Common Core: Putting Students on Paths to 21st-Century Success

A little more than 20 years ago, I graduated from college with a degree and an eagerness to help students. During my time as a camp counselor, I had the opportunity to work with young people, so I knew I possessed two gifts: the ability to reach young people and enjoy the intrinsic reward of their successes.

Once I began teaching, I struggled mightily, as most young teachers do. I definitely had my middle school students’ attention, but I wasn’t sure they were reaching their potential. The solution came when I decided to focus on students’ needs: what they needed to know and what they needed to be able to do. As my career progressed, I had a lot more learning to do—but focusing on my students’ needs put me on the path toward becoming a more effective teacher.

This year, while serving as a teacherpreneur with the Center for Teaching Quality, I started to examine our educational landscape and saw many needs involving the new standards. I spoke to both parents and teachers who wanted more resources about how the standards relate to 21st-century learning and career and college readiness.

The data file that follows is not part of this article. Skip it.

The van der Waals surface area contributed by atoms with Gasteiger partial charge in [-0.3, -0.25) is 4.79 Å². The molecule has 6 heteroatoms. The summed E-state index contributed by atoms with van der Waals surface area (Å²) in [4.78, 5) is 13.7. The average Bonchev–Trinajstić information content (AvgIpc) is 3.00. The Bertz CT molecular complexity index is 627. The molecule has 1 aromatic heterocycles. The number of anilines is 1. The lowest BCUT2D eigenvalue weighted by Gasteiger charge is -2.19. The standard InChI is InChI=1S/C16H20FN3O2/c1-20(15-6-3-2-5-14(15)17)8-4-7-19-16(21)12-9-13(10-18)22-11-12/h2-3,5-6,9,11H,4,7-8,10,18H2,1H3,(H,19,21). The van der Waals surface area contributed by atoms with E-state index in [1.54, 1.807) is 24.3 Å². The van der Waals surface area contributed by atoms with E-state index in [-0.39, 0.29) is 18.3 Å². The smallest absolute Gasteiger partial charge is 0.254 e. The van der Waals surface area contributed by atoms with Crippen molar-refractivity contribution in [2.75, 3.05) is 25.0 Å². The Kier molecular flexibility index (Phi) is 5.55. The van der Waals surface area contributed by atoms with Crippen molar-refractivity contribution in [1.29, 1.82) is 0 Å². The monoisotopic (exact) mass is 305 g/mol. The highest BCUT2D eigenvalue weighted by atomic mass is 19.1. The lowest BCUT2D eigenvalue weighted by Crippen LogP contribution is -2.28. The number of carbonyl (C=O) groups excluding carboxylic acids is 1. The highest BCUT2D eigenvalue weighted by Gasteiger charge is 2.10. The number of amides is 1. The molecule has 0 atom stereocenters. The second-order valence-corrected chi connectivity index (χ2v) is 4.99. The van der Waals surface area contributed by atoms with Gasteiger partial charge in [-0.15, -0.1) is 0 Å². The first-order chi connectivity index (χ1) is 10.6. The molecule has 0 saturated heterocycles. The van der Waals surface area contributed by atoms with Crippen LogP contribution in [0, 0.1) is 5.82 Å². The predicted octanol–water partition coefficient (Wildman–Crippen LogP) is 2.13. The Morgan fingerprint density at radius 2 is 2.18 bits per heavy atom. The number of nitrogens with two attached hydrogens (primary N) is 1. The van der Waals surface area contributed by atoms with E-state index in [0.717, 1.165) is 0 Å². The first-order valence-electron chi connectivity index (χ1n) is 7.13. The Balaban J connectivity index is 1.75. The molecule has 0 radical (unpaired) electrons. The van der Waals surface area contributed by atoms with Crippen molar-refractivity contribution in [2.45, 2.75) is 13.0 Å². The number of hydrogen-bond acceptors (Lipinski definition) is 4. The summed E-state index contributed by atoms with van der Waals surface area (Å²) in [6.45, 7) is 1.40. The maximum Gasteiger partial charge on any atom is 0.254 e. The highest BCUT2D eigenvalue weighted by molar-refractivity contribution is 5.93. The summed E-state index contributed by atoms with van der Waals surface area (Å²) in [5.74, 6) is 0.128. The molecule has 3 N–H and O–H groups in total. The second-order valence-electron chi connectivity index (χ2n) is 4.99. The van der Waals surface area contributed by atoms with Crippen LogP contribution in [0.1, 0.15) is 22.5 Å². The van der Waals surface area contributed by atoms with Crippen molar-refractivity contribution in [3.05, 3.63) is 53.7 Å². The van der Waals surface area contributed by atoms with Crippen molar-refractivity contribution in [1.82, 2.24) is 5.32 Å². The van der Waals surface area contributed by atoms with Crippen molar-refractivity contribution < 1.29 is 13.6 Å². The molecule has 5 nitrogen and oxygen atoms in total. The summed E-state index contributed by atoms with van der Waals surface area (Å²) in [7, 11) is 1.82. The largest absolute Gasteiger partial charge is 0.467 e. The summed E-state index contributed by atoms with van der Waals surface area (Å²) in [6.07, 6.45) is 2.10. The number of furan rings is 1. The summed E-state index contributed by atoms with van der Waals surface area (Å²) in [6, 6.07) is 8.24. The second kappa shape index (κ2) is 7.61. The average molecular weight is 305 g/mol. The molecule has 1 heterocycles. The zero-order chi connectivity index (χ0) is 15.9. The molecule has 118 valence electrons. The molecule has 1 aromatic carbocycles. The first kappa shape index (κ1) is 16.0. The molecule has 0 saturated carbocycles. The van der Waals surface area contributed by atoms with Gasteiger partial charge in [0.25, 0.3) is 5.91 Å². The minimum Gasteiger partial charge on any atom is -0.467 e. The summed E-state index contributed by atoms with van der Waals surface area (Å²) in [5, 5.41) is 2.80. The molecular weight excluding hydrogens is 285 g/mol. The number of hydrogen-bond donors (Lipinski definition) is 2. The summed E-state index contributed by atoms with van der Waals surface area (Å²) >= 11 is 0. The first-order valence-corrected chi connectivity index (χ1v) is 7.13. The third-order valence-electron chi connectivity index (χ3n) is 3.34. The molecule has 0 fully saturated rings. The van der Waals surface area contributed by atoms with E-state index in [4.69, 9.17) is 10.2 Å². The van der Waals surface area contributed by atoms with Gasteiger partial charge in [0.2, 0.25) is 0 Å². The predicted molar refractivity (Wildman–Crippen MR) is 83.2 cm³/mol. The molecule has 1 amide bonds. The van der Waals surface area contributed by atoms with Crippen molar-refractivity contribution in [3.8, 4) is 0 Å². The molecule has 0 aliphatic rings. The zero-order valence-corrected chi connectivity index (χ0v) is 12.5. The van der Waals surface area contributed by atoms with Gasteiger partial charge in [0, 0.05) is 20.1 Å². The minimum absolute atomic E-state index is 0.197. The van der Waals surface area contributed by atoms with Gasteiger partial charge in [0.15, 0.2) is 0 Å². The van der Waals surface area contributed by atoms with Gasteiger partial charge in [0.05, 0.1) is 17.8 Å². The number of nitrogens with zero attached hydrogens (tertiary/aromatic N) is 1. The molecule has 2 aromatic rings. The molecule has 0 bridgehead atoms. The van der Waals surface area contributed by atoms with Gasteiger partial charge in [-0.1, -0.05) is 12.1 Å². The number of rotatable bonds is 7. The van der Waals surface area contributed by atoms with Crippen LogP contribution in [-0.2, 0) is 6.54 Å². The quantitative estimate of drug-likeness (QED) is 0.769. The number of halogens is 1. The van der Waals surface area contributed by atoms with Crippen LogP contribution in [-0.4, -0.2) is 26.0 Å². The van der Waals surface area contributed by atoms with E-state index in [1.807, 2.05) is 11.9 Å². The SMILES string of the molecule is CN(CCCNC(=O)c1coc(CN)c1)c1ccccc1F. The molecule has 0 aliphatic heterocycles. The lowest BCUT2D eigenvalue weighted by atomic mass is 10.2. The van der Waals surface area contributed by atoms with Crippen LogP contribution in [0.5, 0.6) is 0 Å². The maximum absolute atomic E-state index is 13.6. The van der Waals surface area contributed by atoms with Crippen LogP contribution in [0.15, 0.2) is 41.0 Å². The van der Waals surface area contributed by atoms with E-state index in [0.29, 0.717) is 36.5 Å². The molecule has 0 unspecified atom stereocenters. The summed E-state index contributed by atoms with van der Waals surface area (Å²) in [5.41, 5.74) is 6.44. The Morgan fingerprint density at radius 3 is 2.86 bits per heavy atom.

I’ve studied the standards, and I believe wholeheartedly that they will make students more effective thinkers and learners who are better prepared for life after high school. Teachers across the nation are working hard to implement the standards and prepare students for college and careers in the 21st century—but sometimes it’s difficult to explain how the standards play a part in this journey.

Introducing Two New Tools for Parents and Teachers

I recently created two resources to help teachers and parents navigate what the new standards mean to children. The standards are just one of many paths to 21st-century success.

This downloadable, shareable, and printable poster has two parts. On the left side, you’ll see six classroom scenes that show a necessary 21st-century skill that teachers are developing through their instruction with the help of the standards. All six of these skills lead to 21st-century success—and can be found embedded in various lessons and activities at every grade level.